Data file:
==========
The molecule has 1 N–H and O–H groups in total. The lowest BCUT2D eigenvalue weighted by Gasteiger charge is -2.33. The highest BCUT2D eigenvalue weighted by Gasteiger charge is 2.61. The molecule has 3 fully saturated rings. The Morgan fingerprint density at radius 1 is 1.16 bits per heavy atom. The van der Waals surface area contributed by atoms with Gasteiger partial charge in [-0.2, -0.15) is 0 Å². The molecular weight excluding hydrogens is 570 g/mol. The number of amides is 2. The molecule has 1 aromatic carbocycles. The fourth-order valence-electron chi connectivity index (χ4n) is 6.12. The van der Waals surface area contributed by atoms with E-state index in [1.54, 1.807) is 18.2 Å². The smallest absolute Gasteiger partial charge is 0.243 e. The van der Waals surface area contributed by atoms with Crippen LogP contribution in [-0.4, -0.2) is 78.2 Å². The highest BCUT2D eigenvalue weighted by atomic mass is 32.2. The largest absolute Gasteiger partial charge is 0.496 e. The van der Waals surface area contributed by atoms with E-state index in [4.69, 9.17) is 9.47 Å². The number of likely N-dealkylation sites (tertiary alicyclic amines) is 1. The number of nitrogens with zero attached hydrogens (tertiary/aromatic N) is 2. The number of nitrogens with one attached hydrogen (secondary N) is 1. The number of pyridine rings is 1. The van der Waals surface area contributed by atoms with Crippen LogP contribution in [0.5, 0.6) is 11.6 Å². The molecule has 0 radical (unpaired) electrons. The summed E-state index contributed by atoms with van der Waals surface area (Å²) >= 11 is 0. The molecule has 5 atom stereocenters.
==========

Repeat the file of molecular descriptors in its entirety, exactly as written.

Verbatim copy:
The molecule has 1 N–H and O–H groups in total. The lowest BCUT2D eigenvalue weighted by Gasteiger charge is -2.33. The highest BCUT2D eigenvalue weighted by Gasteiger charge is 2.61. The molecule has 3 fully saturated rings. The Morgan fingerprint density at radius 1 is 1.16 bits per heavy atom. The van der Waals surface area contributed by atoms with Gasteiger partial charge in [-0.2, -0.15) is 0 Å². The molecular weight excluding hydrogens is 570 g/mol. The number of amides is 2. The molecule has 1 aromatic carbocycles. The fourth-order valence-electron chi connectivity index (χ4n) is 6.12. The van der Waals surface area contributed by atoms with E-state index in [1.54, 1.807) is 18.2 Å². The smallest absolute Gasteiger partial charge is 0.243 e. The van der Waals surface area contributed by atoms with Crippen LogP contribution in [-0.4, -0.2) is 78.2 Å². The highest BCUT2D eigenvalue weighted by atomic mass is 32.2. The largest absolute Gasteiger partial charge is 0.496 e. The van der Waals surface area contributed by atoms with E-state index in [4.69, 9.17) is 9.47 Å². The number of likely N-dealkylation sites (tertiary alicyclic amines) is 1. The number of nitrogens with zero attached hydrogens (tertiary/aromatic N) is 2. The number of nitrogens with one attached hydrogen (secondary N) is 1. The number of pyridine rings is 1. The van der Waals surface area contributed by atoms with Crippen LogP contribution in [0.5, 0.6) is 11.6 Å². The molecule has 0 radical (unpaired) electrons. The summed E-state index contributed by atoms with van der Waals surface area (Å²) >= 11 is 0. The molecule has 5 atom stereocenters.